Jim Jordan’s Dilemma Is What Happens When Bullying Backfires

Jim Jordan’s Dilemma Is What Happens When Bullying Backfires

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Rep. Jim Jordan seemed to be in a somewhat surprised self-pitying mood Wednesday as he came off a second failed attempt at seizing the House Speaker’s gavel. His campaign for the open position, heavy on threats, bullying, and badgering, was clearly not paying the dividends he had hoped. Over 24 hours, Jordan had lost more supporters than he gained. And it left Jordan, a loud-and-proud troublemaker from Ohio, with a chip on his shoulder and, perhaps more dangerous, losing ground

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“Speaker McCarthy, he had a two-month runway from when he got the conference nomination and when we got to that first week in January, so we’re right where he was in his numbers,” Jordan told reporters moments after it was clear his second round of balloting would leave him for now stuck in Rayburn, and not relocating to the Speaker’s Office. 

What Jordan missed, however, was that Kevin McCarthy had been working for years to secure the backing of his conference and then the Speakership, coming up through the ranks of leadership and putting in the work of earning chits and trading favors. Jordan, by contrast, was trying to snag the top job in the wake of a snap vote of no confidence that sprang into motion earlier this month without a second thought about what came next. McCarthy dangled baubles; Jordan menaced with threats delivered through allies. And no one—especially not members of Congress who control their fiefdoms of roughly 700,000 constituents—likes a bully.

Jordan on Tuesday reached 200 votes in favor of his promotion, while a full 20 rejected him. On Wednesday, his backers totaled 199 and his objectors rose to 22. (With everyone voting, Jordan can spare just four votes.) His hardcore resisters seemed to double down, and a pathway to a Speaker Jordan appeared narrowing by the hour. Plans for a third ballot slipped to Thursday as Jordan’s allies started to concede that their pressure campaign over the weekend may have backfired bigly. 

Nevertheless, Jordan refused to sound defeated: “We got 200 votes. You know, we picked up some today, a couple dropped off but they voted for me before, I think they can come back again.”

But talk alone isn’t going to be enough with some members. The holdouts are skittish about putting Jordan as the face of the Republican Party heading into a dicey campaign season. His appeal is strong, but limited to a very narrow slice of the GOP. And his personality is one that can grate even friends, sparing few words for pleasantries and looking beyond himself infrequently. And Jordan is far from a masterful legislator, having passed exactly zero bills during his nine terms in Washington. The threats of primary challengers and mean tweets proved his critics correct when they argued he is a petty man who is not to be trusted. “Threats and intimidation tactics will not change my principles and values,” Rep. Jen A. Kiggans wrote, noting she had already voted twice against Jordan and his approach to governing by browbeating. Added Rep. Kay Granger: “Intimidation and threats will not change my position.”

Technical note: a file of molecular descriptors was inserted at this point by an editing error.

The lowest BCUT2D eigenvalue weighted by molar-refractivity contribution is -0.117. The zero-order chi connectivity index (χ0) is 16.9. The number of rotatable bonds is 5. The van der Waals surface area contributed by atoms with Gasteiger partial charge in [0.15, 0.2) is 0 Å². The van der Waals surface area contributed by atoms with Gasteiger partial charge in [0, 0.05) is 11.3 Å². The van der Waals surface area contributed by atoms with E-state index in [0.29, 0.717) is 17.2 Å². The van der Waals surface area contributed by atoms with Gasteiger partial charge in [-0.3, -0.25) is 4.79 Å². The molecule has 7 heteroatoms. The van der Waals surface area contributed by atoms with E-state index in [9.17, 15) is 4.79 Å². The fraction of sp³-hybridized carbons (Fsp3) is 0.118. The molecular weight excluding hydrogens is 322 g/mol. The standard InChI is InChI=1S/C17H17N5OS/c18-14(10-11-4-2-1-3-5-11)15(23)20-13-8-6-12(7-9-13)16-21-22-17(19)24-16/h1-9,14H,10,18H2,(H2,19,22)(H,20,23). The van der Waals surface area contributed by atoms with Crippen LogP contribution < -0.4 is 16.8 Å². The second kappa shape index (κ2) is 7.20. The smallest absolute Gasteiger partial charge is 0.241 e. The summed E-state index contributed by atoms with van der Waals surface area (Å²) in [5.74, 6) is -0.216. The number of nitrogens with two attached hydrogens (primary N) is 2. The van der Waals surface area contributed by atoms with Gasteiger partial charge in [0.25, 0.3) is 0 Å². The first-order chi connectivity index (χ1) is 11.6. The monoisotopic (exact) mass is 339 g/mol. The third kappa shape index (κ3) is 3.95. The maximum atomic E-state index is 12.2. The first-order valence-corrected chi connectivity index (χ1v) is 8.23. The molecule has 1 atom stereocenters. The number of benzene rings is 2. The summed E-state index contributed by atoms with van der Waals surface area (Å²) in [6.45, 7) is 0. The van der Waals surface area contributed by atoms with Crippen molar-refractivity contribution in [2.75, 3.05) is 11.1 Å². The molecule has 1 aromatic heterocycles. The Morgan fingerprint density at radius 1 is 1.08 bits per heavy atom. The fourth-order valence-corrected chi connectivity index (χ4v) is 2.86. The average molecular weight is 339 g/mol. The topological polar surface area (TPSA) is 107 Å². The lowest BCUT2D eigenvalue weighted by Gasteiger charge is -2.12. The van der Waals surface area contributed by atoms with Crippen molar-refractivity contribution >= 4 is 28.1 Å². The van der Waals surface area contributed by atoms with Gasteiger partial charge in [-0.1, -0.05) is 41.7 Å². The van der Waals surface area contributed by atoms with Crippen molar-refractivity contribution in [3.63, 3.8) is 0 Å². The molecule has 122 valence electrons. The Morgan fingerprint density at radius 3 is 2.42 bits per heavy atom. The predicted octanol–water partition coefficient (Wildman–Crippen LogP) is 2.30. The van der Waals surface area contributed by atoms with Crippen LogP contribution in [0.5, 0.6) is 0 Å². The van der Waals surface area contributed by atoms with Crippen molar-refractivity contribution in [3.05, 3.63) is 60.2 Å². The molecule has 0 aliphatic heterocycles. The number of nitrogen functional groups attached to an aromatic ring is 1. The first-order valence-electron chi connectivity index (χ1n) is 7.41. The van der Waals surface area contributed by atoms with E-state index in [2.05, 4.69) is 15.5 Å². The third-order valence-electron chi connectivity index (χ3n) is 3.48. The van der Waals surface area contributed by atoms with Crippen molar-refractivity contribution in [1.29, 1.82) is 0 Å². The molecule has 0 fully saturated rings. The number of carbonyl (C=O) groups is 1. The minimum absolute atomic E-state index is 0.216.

Then there is Jordan’s outsized role in undermining our democracy ahead of and on Jan. 6, 2021. As early as November of 2020, Jordan was consulting with White House aides and allies for ways to set aside the electoral results. He urged Trump supporters to flood Washington, and led a Jan. 2 conference call about ways to derail what should have been a routine vote in Congress to accept the results. On Jan. 5, he texted the top White House aide with advice on how Vice President Mike Pence should maneuver the following day. And on Jan. 6, he spoke with Trump before the President riled up a crowd that would later march on the Capitol. When it came time to certify the results that evening, Jordan joined 146 other Republicans in rejecting the results in Arizona and Pennsylvania. In effect, Jordan was trying to bully his colleagues into forgetting Election Day had even happened. Jordan would later defy a subpoena to testify to the House committee investigating Jan. 6. And, in the current House GOP, that is not as disqualifying as you’d think, although many of Jordan’s colleagues are now arguing otherwise.

Ultimately, Republicans need to find someone who can cobble together 217 supporters. Through the 17 ballots this year—a mind-blowing number and soul-crushing reminder that nothing with the House GOP can be easy—Democrats have stuck behind Rep. Hakeem Jeffries. They are not coming to the rescue of any Republican, although some are growing less firm in that position.

So, after two weeks of a leaderless House, it will remain so for another day while Republicans try to work it out amongst themselves. The growing sense is that Jordan had his two votes and will get a third come Thursday. But as the revolt against him is shifting from backroom grumbles to open posts on social media, it doesn’t stretch the imagination to see another dozen or more Republicans joining those who have already voted against him. Yet no one else from within their ranks—or beyond—appears able to cobble together a big enough coalition. Republicans want a leader, but not at the cost of empowering a bully or an insurrectionist.

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